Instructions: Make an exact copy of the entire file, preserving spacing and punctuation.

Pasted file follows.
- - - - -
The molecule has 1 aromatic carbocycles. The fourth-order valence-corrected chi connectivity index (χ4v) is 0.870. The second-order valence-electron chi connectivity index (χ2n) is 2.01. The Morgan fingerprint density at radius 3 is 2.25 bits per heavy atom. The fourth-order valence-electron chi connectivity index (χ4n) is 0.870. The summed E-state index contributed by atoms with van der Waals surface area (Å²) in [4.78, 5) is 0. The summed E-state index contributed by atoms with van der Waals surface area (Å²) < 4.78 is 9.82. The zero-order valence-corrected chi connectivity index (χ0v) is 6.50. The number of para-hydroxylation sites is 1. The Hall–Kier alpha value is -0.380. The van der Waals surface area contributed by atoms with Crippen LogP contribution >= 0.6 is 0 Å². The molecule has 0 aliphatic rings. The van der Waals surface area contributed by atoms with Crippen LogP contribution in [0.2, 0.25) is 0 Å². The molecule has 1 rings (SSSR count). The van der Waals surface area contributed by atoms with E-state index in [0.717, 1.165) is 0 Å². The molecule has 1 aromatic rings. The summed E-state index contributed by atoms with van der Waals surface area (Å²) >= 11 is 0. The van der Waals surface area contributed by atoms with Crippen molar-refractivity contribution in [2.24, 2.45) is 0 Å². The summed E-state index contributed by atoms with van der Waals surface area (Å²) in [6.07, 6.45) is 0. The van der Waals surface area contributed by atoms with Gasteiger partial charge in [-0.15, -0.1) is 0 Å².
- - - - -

The molecule has 1 aromatic carbocycles. The fourth-order valence-corrected chi connectivity index (χ4v) is 0.870. The second-order valence-electron chi connectivity index (χ2n) is 2.01. The Morgan fingerprint density at radius 3 is 2.25 bits per heavy atom. The fourth-order valence-electron chi connectivity index (χ4n) is 0.870. The summed E-state index contributed by atoms with van der Waals surface area (Å²) in [4.78, 5) is 0. The summed E-state index contributed by atoms with van der Waals surface area (Å²) < 4.78 is 9.82. The zero-order valence-corrected chi connectivity index (χ0v) is 6.50. The number of para-hydroxylation sites is 1. The Hall–Kier alpha value is -0.380. The van der Waals surface area contributed by atoms with Crippen LogP contribution >= 0.6 is 0 Å². The molecule has 0 aliphatic rings. The van der Waals surface area contributed by atoms with Crippen LogP contribution in [0.2, 0.25) is 0 Å². The molecule has 1 rings (SSSR count). The van der Waals surface area contributed by atoms with E-state index in [0.717, 1.165) is 0 Å². The molecule has 1 aromatic rings. The summed E-state index contributed by atoms with van der Waals surface area (Å²) >= 11 is 0. The van der Waals surface area contributed by atoms with Crippen molar-refractivity contribution in [2.24, 2.45) is 0 Å². The summed E-state index contributed by atoms with van der Waals surface area (Å²) in [6.07, 6.45) is 0. The van der Waals surface area contributed by atoms with Gasteiger partial charge in [-0.15, -0.1) is 0 Å².